They should stay out of the food business entirely! Everything they get involved in cost the taxpayers more than they bargained for.
    Proverbs 29:18
    "Where there is no vision, the people perish: but he that keepeth the law, happy is he."

    Hosea 4:6
    "My people are destroyed for lack of knowledge: because thou hast rejected knowledge, I will also reject thee, that thou shalt be no priest to me: seeing thou hast forgotten the law of thy God, I will also forget thy children."

    "No one is useless in this world who lightens the burdens of another.” ~ Charles Dickens

  5. #4
    As far as I know , these are not really US Farmers , or not where I live , they are usually large corporations owned by city dwellers ....

  6. #5
    There has never been anything the USDA has done in my lifetime that justifies the tax dollars wasted .It needs abolished .

  7. #6
    Quote Originally Posted by oyarde View Post
    As far as I know , these are not really US Farmers , or not where I live , they are usually large corporations owned by city dwellers ....
    No. Literally every farmer/rancher around here take part in this and they ain't city dwellers or large corporations.

    Less than 6 months ago cattle ranchers in Texas qualified for drought subsidies and today the price of cattle is high as hell. People are making a lot of money off this $#@!.

  8. #7
    Quote Originally Posted by fr33 View Post
    No. Literally every farmer/rancher around here take part in this and they ain't city dwellers or large corporations.

    Less than 6 months ago cattle ranchers in Texas qualified for drought subsidies and today the price of cattle is high as hell. People are making a lot of money off this $#@!.
    I do not know anyone close by me that takes anything , I never would .Beef prices have been so high I do not even buy anything or use any unless it is family raised or discounted by half at my butcher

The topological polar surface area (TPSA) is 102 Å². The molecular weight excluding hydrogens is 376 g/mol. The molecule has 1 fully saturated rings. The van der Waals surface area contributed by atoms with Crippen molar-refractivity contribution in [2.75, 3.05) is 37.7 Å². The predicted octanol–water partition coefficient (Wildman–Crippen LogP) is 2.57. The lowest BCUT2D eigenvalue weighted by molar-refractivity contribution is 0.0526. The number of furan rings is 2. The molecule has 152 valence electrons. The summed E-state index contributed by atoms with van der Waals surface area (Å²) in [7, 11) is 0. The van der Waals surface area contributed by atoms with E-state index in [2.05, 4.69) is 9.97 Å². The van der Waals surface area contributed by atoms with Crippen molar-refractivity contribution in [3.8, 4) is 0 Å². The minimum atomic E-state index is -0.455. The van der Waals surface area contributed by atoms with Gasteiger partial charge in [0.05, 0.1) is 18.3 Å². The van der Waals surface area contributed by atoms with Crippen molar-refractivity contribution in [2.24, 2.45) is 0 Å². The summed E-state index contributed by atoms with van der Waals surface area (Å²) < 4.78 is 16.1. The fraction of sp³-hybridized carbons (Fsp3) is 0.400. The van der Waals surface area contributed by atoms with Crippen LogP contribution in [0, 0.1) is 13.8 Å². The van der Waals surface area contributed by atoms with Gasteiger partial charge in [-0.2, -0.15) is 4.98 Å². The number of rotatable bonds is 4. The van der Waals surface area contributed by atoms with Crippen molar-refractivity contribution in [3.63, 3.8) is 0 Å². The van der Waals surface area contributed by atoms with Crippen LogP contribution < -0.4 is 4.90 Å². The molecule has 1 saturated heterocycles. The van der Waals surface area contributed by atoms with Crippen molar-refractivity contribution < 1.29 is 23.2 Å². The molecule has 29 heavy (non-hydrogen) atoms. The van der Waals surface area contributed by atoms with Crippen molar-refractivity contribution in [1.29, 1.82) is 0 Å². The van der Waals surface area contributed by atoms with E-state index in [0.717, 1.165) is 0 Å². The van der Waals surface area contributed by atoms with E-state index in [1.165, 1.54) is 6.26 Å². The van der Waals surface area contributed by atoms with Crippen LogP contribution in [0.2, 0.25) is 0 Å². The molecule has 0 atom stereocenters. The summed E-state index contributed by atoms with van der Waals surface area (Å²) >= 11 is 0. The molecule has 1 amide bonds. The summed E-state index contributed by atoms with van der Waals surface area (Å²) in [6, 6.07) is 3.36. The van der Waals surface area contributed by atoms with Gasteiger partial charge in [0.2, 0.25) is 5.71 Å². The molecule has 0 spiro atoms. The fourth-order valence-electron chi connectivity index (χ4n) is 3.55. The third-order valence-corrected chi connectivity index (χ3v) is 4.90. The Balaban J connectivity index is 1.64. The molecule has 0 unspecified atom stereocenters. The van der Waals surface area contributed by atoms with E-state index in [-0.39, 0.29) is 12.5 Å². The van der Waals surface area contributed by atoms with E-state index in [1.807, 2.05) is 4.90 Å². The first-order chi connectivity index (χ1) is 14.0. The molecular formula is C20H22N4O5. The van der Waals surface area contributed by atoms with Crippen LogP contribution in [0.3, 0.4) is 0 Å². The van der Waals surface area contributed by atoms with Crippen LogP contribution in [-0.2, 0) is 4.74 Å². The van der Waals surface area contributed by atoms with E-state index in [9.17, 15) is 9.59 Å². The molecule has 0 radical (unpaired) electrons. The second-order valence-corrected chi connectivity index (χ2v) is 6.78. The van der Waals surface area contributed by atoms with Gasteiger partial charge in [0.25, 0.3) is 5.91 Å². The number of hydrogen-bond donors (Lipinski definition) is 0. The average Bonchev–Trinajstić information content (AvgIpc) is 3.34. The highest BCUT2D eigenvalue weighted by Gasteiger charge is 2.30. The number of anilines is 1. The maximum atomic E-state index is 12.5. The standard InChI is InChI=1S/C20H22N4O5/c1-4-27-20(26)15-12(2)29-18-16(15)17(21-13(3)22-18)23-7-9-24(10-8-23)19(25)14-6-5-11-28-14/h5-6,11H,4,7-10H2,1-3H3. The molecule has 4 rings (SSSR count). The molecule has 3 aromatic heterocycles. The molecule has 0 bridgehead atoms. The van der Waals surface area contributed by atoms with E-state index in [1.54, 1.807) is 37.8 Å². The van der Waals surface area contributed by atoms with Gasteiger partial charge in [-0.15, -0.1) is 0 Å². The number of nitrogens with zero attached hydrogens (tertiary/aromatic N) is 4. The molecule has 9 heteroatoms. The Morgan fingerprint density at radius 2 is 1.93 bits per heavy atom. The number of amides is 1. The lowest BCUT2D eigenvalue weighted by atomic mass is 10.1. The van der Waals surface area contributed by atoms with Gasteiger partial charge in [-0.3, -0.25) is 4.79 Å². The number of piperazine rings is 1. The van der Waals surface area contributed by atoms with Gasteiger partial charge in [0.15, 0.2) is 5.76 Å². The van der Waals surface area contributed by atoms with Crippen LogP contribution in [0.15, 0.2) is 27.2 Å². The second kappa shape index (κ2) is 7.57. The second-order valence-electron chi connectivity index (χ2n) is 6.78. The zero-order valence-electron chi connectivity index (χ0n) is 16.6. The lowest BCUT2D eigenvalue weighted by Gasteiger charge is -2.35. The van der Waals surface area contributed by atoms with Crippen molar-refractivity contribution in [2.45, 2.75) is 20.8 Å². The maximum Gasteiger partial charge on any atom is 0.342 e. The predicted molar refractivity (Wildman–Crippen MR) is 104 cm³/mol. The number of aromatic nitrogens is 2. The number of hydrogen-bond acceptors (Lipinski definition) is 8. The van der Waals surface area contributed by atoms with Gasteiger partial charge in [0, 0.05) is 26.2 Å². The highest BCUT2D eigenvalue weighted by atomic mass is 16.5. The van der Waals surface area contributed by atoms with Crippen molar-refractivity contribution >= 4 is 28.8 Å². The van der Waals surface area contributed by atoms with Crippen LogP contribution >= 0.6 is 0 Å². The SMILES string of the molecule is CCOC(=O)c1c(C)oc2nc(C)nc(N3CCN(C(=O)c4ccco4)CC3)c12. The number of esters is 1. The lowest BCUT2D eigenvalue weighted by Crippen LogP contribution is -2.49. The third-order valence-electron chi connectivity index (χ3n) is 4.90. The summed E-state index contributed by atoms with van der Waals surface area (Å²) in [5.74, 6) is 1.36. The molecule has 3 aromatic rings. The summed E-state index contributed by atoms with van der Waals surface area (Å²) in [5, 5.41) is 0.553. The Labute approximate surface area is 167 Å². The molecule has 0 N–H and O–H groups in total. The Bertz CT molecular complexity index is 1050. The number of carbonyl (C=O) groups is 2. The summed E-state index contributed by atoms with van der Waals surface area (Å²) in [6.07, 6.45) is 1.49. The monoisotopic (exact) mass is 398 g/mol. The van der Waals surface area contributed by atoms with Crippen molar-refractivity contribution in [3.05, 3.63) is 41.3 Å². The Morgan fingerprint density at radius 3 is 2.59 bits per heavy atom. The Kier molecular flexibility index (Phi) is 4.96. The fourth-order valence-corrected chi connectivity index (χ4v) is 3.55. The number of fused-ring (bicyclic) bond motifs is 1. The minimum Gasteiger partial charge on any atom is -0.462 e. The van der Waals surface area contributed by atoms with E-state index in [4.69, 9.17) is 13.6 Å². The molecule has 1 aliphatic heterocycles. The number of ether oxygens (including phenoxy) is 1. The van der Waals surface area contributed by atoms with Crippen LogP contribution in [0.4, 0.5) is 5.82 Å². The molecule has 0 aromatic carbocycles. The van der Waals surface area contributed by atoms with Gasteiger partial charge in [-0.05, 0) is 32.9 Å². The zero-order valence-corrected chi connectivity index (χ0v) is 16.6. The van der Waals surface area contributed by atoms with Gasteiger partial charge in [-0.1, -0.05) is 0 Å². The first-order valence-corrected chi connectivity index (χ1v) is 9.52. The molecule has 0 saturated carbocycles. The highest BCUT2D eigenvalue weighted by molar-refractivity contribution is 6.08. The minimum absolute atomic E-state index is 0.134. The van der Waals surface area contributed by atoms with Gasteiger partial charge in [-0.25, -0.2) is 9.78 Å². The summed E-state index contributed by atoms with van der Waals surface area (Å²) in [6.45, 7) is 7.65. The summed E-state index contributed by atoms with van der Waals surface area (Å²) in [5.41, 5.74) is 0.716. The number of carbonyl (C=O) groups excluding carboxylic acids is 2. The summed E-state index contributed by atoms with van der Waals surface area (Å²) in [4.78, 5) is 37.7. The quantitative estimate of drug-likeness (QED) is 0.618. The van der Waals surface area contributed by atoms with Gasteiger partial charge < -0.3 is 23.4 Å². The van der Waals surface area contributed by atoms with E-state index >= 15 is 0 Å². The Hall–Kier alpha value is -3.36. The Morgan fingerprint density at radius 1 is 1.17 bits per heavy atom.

9. #8
    Last guy I ever actually meet within 40 or 50 miles of me who accepted govt money was a Senator who lived in DC .



  10. Remove this section of ads by registering.
  11. #9
    Quote Originally Posted by oyarde View Post
    I do not know anyone close by me that takes anything ,
    That blows my mind. Literally everyone around here runs to the FSA office to file for their government checks. I don't really blame them for doing it anymore than those out there applying for any other welfare. It's hard to make a living farming when your product should probably be worth about quadruple what it is currently in many instances.

  12. #10

  13. #11
    We have had a cheap food policy since the Great Depression. Something that has kept us as the lowest cost of disposible income spent on food. This year because of low pricing most corn and bean growers are far into the red per acre. $200-500/acre negative is what I'm hearing.

    I'm fine with turning off subsidies but the don't bitch if you go hungry. Something Americans haven't experienced in most our lifetimes.

    Unfortunately crops are different then most products. You can't ramp up
    Production or slow it down. Which is why the USA has always sought for overproduction.

  14. #12
    A large portion of which will find its way back into politicians pockets in the form of campaign donations. They know they are basically voting themselves money.
    Summum Jus, Summa Iniuria - More Law, Less Justice

  15. #13
    Quote Originally Posted by fr33 View Post
    That blows my mind. Literally everyone around here runs to the FSA office to file for their government checks. I don't really blame them for doing it anymore than those out there applying for any other welfare. It's hard to make a living farming when your product should probably be worth about quadruple what it is currently in many instances.
    They also pay farmers to plant nothing as well. It's become one big welfare racket too.
    Proverbs 29:18
    "Where there is no vision, the people perish: but he that keepeth the law, happy is he."

    Hosea 4:6
    "My people are destroyed for lack of knowledge: because thou hast rejected knowledge, I will also reject thee, that thou shalt be no priest to me: seeing thou hast forgotten the law of thy God, I will also forget thy children."

    "No one is useless in this world who lightens the burdens of another.” ~ Charles Dickens

  16. #14
    Quote Originally Posted by jbauer View Post
    We have had a cheap food policy since the Great Depression. Something that has kept us as the lowest cost of disposible income spent on food. This year because of low pricing most corn and bean growers are far into the red per acre. $200-500/acre negative is what I'm hearing.